Lung Cancer Screening & Diagnosis

What is lung screening and why are they important?

Lung screening is important for several reasons, primarily related to early detection and prevention of lung-related diseases, especially lung cancer. Detection of Other Lung Conditions: Lung screening may also detect other lung-related conditions besides lung cancer, such as chronic obstructive pulmonary disease (COPD) and pulmonary nodules. Early detection of these conditions can lead to timely management and better health outcomes.

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Screening is a life-saving tool in the fight against cancer, helping us find the disease in its early stages when it can be more successfully treated. Lung cancer patients are actually almost 10 times as likely to live longer when they are diagnosed and treated early.

Lung cancer screening is easy, accessible, painless and generally covered by insurance (most insurance companies cover the cost of a low-dose CT scan).

Who Should Be Screened?

How Pack Years Are Calculated

A pack year is the number of packs of cigarettes a person smoked per day, multiplied by the number of years they have smoked. For example, 20 pack years could include 20 years where you smoked one pack a day OR 10 years where you smoked two packs a day.

What to Expect

A referral for a lung cancer screening could come from different sources – your primary care provider, pulmonologist or other specialist – who will determine if you’re eligible and if a scan is right for you. You will need a separate appointment for the scan.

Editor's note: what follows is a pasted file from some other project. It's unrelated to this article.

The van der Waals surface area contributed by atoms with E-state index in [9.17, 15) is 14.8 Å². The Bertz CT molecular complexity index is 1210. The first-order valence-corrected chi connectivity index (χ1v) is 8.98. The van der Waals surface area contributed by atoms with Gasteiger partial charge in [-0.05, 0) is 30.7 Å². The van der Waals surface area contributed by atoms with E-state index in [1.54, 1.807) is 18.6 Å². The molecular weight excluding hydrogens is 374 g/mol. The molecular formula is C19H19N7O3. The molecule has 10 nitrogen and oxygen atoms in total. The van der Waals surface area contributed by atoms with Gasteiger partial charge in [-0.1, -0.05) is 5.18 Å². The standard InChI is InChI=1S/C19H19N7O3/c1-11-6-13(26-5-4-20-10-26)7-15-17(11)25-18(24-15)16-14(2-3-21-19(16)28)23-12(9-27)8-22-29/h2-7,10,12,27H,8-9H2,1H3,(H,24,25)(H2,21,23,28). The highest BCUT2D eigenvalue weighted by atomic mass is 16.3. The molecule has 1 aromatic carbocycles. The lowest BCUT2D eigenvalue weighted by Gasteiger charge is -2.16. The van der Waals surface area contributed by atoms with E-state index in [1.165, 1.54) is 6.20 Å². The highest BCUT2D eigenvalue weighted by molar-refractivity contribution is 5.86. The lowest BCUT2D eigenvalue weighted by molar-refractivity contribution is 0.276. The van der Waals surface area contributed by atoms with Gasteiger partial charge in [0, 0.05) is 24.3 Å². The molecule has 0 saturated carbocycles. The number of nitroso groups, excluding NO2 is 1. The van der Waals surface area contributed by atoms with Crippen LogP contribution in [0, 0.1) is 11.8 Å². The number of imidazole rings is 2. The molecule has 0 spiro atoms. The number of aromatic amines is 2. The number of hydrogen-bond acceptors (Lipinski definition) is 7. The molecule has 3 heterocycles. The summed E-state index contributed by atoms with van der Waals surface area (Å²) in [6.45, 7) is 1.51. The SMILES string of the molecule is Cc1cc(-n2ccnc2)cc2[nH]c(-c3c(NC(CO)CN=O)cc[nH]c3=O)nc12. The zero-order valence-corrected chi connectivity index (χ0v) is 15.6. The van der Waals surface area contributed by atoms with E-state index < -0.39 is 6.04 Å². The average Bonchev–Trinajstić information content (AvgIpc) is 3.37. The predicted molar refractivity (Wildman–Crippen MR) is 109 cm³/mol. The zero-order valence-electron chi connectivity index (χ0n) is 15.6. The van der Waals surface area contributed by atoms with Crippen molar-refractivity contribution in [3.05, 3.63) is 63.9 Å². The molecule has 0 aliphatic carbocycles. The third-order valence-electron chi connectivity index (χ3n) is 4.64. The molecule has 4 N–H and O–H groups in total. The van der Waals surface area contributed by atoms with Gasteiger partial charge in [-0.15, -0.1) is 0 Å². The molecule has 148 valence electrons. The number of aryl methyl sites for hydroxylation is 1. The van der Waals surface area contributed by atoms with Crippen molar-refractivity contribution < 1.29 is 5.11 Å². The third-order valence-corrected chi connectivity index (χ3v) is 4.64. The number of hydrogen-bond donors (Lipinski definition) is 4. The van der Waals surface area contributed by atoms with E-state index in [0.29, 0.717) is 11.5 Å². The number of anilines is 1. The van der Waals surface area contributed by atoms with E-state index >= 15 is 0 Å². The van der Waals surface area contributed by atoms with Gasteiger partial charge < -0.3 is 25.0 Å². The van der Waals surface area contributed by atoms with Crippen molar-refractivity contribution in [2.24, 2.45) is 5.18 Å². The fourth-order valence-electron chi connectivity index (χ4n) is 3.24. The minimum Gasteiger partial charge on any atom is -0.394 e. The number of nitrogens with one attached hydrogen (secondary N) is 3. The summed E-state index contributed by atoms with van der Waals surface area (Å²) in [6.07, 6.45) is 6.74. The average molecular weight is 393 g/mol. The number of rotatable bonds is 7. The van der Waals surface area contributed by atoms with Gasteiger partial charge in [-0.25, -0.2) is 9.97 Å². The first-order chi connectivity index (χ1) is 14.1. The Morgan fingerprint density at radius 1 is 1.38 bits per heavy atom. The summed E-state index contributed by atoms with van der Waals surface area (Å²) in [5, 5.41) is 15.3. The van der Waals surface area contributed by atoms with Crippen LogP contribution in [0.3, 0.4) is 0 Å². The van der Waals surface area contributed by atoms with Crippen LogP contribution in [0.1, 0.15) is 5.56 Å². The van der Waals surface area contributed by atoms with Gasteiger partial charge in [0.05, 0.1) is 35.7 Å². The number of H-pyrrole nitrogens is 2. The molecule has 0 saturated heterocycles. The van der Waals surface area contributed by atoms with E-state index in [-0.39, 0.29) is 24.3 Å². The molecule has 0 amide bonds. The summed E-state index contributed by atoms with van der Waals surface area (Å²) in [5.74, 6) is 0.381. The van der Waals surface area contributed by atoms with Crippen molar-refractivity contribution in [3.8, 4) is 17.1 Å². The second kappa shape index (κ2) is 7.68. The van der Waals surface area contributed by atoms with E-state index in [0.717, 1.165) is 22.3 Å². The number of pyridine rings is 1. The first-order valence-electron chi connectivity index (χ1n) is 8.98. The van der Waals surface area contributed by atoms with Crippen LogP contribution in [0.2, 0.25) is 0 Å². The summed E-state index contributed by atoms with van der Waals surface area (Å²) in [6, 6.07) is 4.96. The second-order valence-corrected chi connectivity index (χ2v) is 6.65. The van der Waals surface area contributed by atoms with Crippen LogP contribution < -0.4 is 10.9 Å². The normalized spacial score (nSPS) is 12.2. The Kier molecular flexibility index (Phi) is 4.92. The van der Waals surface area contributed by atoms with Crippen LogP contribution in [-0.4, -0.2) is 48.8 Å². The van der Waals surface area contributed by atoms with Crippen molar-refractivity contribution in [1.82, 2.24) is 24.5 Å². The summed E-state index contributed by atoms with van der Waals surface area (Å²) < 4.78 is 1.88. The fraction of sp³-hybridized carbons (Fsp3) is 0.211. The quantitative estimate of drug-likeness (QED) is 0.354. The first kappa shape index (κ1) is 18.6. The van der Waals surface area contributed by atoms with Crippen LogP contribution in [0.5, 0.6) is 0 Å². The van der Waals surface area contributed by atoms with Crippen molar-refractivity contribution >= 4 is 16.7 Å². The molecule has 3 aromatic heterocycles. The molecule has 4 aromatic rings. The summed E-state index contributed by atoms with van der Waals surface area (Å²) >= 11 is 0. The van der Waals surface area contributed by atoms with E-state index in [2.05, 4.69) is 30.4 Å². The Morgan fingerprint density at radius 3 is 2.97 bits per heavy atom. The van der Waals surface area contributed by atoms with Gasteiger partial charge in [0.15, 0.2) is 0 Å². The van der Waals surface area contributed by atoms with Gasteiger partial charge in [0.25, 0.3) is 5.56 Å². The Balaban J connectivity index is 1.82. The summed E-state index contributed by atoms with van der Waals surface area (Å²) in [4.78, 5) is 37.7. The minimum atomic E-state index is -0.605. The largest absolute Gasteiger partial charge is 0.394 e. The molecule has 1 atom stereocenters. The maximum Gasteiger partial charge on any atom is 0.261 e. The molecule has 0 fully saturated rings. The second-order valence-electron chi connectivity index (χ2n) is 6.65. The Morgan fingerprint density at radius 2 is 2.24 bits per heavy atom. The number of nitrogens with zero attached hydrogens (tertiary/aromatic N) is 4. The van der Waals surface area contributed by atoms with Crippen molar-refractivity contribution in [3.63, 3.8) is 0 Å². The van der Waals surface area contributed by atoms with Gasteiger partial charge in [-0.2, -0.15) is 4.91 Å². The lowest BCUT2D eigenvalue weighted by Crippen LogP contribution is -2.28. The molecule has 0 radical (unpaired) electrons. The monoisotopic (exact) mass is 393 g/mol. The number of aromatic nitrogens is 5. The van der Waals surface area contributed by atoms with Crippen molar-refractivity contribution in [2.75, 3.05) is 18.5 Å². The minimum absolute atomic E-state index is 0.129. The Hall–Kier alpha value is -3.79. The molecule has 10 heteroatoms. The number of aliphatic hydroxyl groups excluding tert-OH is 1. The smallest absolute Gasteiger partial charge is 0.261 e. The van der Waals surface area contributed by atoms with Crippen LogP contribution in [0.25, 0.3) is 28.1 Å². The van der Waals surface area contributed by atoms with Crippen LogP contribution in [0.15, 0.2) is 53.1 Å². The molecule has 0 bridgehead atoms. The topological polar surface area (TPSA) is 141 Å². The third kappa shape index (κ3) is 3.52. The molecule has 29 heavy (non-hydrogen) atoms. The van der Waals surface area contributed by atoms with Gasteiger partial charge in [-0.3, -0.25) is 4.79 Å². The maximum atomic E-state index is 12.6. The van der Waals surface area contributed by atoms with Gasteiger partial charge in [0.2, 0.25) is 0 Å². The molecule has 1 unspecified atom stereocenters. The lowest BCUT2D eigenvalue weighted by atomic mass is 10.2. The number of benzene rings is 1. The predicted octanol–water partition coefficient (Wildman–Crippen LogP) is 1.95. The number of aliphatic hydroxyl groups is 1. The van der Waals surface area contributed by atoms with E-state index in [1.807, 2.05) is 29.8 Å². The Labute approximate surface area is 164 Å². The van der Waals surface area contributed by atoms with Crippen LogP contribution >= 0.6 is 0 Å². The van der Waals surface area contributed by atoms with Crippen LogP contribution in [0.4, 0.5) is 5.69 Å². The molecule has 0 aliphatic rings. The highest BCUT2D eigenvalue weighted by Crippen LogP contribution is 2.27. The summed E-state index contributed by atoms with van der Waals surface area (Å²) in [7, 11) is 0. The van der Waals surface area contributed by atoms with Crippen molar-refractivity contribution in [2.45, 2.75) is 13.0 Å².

Lung cancer screening consists of having a low-dose CT scan of the chest every year. The scan provides detailed images to identify any changes or abnormalities for follow-up. 

A low-dose CT exposes patients to only 10% of the radiation compared to a regular CT scan. The scanner is an open machine, so patients do not feel claustrophobic. The scan only takes a few minutes, is pain-free, and does not involve needles, shots, or injections.

Smoking Cessation Support

Hartford HealthCare’s “STOP Smoking & Vaping Cessation Program” offers in-person and virtual options for smoking cessation.

Hartford HealthCare Cancer Institute

Looking Out for Lung Cancer

Daniel Walker, MD, Thoracic Surgeon, Hartford HealthCare Medical Group discusses signs and symptoms of lung cancer.

Lung Cancer Screening

What happens during a screening for lung cancer.

What Happens After Your Screening

An expert radiologist will review your low-dose CT scan, and you will be contacted with your results. If there are normal findings, be sure to schedule your annual screening for next year.

If any findings need additional review, a nurse navigator will help you with the next steps and connect you to our lung specialists.

Insurance information

Most insurance companies, including Medicare and Medicaid, cover the cost of a low-dose CT scan annually. However, the cost is subject to approval from your healthcare insurance provider. Our team can help find payment options for patients who are uninsured or underinsured.


Some patients with more advanced lung cancer might be considered for clinical research trials into new treatments. Talk with your specialist about options.

Lung Screening Locations

Screening locations are conveniently located throughout Connecticut.

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Hartford HealthCare Cancer Institute